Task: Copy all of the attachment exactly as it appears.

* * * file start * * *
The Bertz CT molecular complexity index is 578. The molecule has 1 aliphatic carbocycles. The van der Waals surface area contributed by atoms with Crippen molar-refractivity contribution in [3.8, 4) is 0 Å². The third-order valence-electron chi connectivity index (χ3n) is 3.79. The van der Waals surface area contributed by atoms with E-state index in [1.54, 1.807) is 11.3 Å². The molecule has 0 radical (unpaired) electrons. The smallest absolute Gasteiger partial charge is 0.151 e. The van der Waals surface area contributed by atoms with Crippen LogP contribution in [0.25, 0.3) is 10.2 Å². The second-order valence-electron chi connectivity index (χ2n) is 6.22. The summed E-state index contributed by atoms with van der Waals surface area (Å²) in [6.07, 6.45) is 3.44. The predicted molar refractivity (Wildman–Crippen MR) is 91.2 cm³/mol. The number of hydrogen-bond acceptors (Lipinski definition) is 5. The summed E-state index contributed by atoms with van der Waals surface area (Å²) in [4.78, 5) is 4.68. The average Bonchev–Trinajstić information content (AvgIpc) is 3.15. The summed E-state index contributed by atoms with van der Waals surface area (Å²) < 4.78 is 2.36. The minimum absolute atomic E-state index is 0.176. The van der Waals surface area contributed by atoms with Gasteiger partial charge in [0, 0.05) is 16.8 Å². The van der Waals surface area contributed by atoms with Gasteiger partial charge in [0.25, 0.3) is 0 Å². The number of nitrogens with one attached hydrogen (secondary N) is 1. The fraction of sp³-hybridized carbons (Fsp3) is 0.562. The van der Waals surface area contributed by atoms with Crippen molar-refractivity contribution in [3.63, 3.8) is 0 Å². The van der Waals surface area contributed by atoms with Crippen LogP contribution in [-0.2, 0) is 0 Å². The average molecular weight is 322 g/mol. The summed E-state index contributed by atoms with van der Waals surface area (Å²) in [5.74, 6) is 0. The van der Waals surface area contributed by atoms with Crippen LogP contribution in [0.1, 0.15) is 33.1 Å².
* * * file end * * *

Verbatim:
The Bertz CT molecular complexity index is 578. The molecule has 1 aliphatic carbocycles. The van der Waals surface area contributed by atoms with Crippen molar-refractivity contribution in [3.8, 4) is 0 Å². The third-order valence-electron chi connectivity index (χ3n) is 3.79. The van der Waals surface area contributed by atoms with E-state index in [1.54, 1.807) is 11.3 Å². The molecule has 0 radical (unpaired) electrons. The smallest absolute Gasteiger partial charge is 0.151 e. The van der Waals surface area contributed by atoms with Crippen LogP contribution in [0.25, 0.3) is 10.2 Å². The second-order valence-electron chi connectivity index (χ2n) is 6.22. The summed E-state index contributed by atoms with van der Waals surface area (Å²) in [6.07, 6.45) is 3.44. The predicted molar refractivity (Wildman–Crippen MR) is 91.2 cm³/mol. The number of hydrogen-bond acceptors (Lipinski definition) is 5. The summed E-state index contributed by atoms with van der Waals surface area (Å²) in [4.78, 5) is 4.68. The average Bonchev–Trinajstić information content (AvgIpc) is 3.15. The summed E-state index contributed by atoms with van der Waals surface area (Å²) < 4.78 is 2.36. The minimum absolute atomic E-state index is 0.176. The van der Waals surface area contributed by atoms with Gasteiger partial charge in [0, 0.05) is 16.8 Å². The van der Waals surface area contributed by atoms with Gasteiger partial charge in [0.25, 0.3) is 0 Å². The number of nitrogens with one attached hydrogen (secondary N) is 1. The fraction of sp³-hybridized carbons (Fsp3) is 0.562. The van der Waals surface area contributed by atoms with Crippen molar-refractivity contribution in [3.63, 3.8) is 0 Å². The van der Waals surface area contributed by atoms with Crippen LogP contribution in [-0.2, 0) is 0 Å². The average molecular weight is 322 g/mol. The summed E-state index contributed by atoms with van der Waals surface area (Å²) in [5.74, 6) is 0. The van der Waals surface area contributed by atoms with Crippen LogP contribution in [0.1, 0.15) is 33.1 Å².